As for determining the third question of scope and design, state governments are very diverse in terms of their current capacities and needs, so each state will need to decide for itself how much a regulatory-review office should do and how active it should be. As a starting point, states would gain a great deal by adapting some version of the original Reagan model, with its two simple components: an oversight process and a substantive requirement of cost-benefit balancing. For both components, minimalist and maximalist versions can easily be imagined.

A minimalist version would involve the creation of a small group or office whose task would be to scrutinize rules and work with the agencies, or others within the executive branch, to make some kind of judgment about whether the rules make economic sense. Under the minimalist approach, the small office, with a commitment to some cost-benefit analysis, could help to deter unjustified requirements and ensure that officials are focused on what really matters, which is the human consequences of their actions.

A maximalist version would be more formal, and would involve something closer to what the national government now does. States and cities could create their own offices of regulatory affairs, consisting of people trained in economics and able to produce, or at least to scrutinize, careful analysis of costs and benefits. For certain rules — perhaps those anticipated to cost more than $25 million annually — relevant officials might be required to produce a full-scale regulatory-impact analysis, akin to what the federal government now produces. The length and depth of the analysis would be a function of the cost and importance of the particular regulation.

We much prefer the maximalist model, because it is most likely to prevent harmful outcomes, but we recognize that some states will lack both the will and the capacity for it — and a degree of experimentation is highly desirable. Some states might do well to try the minimalist model as a "pilot" program and then build on it later if it works well.

The strategies used by state review agencies should also draw heavily from the federal model. For many situations, the approach would be essentially identical to that used at the federal level and should be based on the same tools and techniques. OMB Circular A-4, supplemented by various guidance documents (including a simple checklist), outlines those tools and techniques. Air-pollution controls, for example, might borrow directly on what is now done by the EPA, and highway-safety regulation could draw on the longstanding work of the Department of Transportation. But some domains of state and local regulation present special challenges.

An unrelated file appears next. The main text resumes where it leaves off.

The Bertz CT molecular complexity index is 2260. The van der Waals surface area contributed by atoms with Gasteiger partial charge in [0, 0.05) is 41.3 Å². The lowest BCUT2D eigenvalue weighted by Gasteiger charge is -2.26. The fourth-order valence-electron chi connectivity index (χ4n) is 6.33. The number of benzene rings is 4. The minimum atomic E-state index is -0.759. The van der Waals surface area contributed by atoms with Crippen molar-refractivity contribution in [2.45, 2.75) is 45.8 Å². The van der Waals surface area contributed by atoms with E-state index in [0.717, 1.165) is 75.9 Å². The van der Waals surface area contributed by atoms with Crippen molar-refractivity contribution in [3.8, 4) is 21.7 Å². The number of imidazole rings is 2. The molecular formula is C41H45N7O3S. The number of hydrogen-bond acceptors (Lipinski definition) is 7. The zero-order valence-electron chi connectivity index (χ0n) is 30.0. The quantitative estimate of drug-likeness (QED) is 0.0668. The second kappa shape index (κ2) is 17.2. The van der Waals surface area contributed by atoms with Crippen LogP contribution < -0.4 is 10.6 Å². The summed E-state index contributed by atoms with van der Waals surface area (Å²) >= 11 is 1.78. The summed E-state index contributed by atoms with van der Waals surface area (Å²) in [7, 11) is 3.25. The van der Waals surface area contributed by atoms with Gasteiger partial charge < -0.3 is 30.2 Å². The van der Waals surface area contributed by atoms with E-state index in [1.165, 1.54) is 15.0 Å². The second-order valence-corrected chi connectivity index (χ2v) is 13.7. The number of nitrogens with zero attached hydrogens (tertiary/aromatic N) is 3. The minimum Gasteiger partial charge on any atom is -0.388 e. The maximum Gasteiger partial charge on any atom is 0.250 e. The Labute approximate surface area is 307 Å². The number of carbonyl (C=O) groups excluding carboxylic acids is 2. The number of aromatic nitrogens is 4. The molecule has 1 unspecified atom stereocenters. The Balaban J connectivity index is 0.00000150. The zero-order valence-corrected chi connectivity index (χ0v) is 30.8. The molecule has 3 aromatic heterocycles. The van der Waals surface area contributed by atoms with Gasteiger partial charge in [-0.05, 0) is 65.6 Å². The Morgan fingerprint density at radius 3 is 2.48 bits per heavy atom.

Consider a decision to raise the minimum lot size in a community for new construction from one to two acres. The potential beneficiaries from this rule would be the community members who benefit from lower levels of congestion, possibly a nice view when walking or driving, and possibly a lower financial burden on their local public services. These local benefits could be estimated directly or inferred indirectly through land values. A long intellectual tradition argues that local amenities, and the associated tax obligations, are captured in land values, so an assessment of the link between new construction and property values provides one means of assessing the upside of the regulations.

While community members may benefit, there are significant downsides. The new regulation will take options away from owners who would like to subdivide their property, will potentially reduce tax revenues, and will potentially add to traffic congestion if restricting development close to the city center pushes building farther away. There are also the potential local environmental benefits of lower density that need to be offset against the environmental costs of pushing building projects farther away from where people work. These calculations are not simple, but they are doable, and once an agency has developed a template for these calculations, they can easily be repeated in multiple jurisdictions.

A state-wide cost-benefit agency will not have the resources to examine every regulation. It makes sense, therefore, to have a minimum economic threshold required for evaluation, based on a preliminary investigation of the regulation, just as there is at the national level, with the threshold of $100 million in economic impact. Unlike OIRA, however, the state threshold should also be based on repetition. One community's change in zoning laws might not meet a minimum lower threshold on costs, but when repeated hundreds of times in different areas, the threshold would certainly be reached. It makes more sense to have a minimum threshold based on the total number of cases for which the developed methodology is useful.

The last challenge to be addressed is how to deal with risk and uncertainty. States will have their own preferences about these issues, and there are ways to design rules around those preferences. For example, a state that wished to err on the side of elected local officials might well have a rule that allowed regulations to go ahead as long as estimated costs were no more than 10% higher than benefits. A state that was particularly fearful of regulation might set the bar at parity between costs and benefits or even require benefits to exceed costs by 10%.

These statements all concern the average or expected levels of costs and benefits, and in many cases there will be some risk that real costs or benefits will differ widely from the projection. It is certainly possible to adopt approaches that account for risk, perhaps by giving more weight to particularly bad outcomes than to particularly good outcomes.